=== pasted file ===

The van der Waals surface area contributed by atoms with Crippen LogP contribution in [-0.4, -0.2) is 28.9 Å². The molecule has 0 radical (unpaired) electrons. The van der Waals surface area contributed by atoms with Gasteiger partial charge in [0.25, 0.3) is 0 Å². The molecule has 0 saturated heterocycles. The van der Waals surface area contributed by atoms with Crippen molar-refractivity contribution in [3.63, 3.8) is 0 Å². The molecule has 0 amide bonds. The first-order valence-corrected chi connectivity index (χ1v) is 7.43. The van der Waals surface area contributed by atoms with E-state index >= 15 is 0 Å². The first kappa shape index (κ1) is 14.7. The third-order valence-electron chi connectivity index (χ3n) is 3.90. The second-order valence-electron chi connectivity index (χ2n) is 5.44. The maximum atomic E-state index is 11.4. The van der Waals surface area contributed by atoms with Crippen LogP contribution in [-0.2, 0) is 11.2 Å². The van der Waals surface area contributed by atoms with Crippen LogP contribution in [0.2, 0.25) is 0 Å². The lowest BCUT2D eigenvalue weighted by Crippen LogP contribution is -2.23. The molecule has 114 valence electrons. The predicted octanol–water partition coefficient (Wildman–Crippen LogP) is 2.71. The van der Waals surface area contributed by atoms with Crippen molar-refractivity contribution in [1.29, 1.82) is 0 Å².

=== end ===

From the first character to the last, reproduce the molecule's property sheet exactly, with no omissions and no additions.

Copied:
The van der Waals surface area contributed by atoms with Crippen LogP contribution in [-0.4, -0.2) is 28.9 Å². The molecule has 0 radical (unpaired) electrons. The van der Waals surface area contributed by atoms with Gasteiger partial charge in [0.25, 0.3) is 0 Å². The molecule has 0 saturated heterocycles. The van der Waals surface area contributed by atoms with Crippen molar-refractivity contribution in [3.63, 3.8) is 0 Å². The molecule has 0 amide bonds. The first-order valence-corrected chi connectivity index (χ1v) is 7.43. The van der Waals surface area contributed by atoms with E-state index >= 15 is 0 Å². The first kappa shape index (κ1) is 14.7. The third-order valence-electron chi connectivity index (χ3n) is 3.90. The second-order valence-electron chi connectivity index (χ2n) is 5.44. The maximum atomic E-state index is 11.4. The van der Waals surface area contributed by atoms with Crippen LogP contribution in [-0.2, 0) is 11.2 Å². The van der Waals surface area contributed by atoms with Crippen LogP contribution in [0.2, 0.25) is 0 Å². The lowest BCUT2D eigenvalue weighted by Crippen LogP contribution is -2.23. The molecule has 114 valence electrons. The predicted octanol–water partition coefficient (Wildman–Crippen LogP) is 2.71. The van der Waals surface area contributed by atoms with Crippen molar-refractivity contribution in [1.29, 1.82) is 0 Å².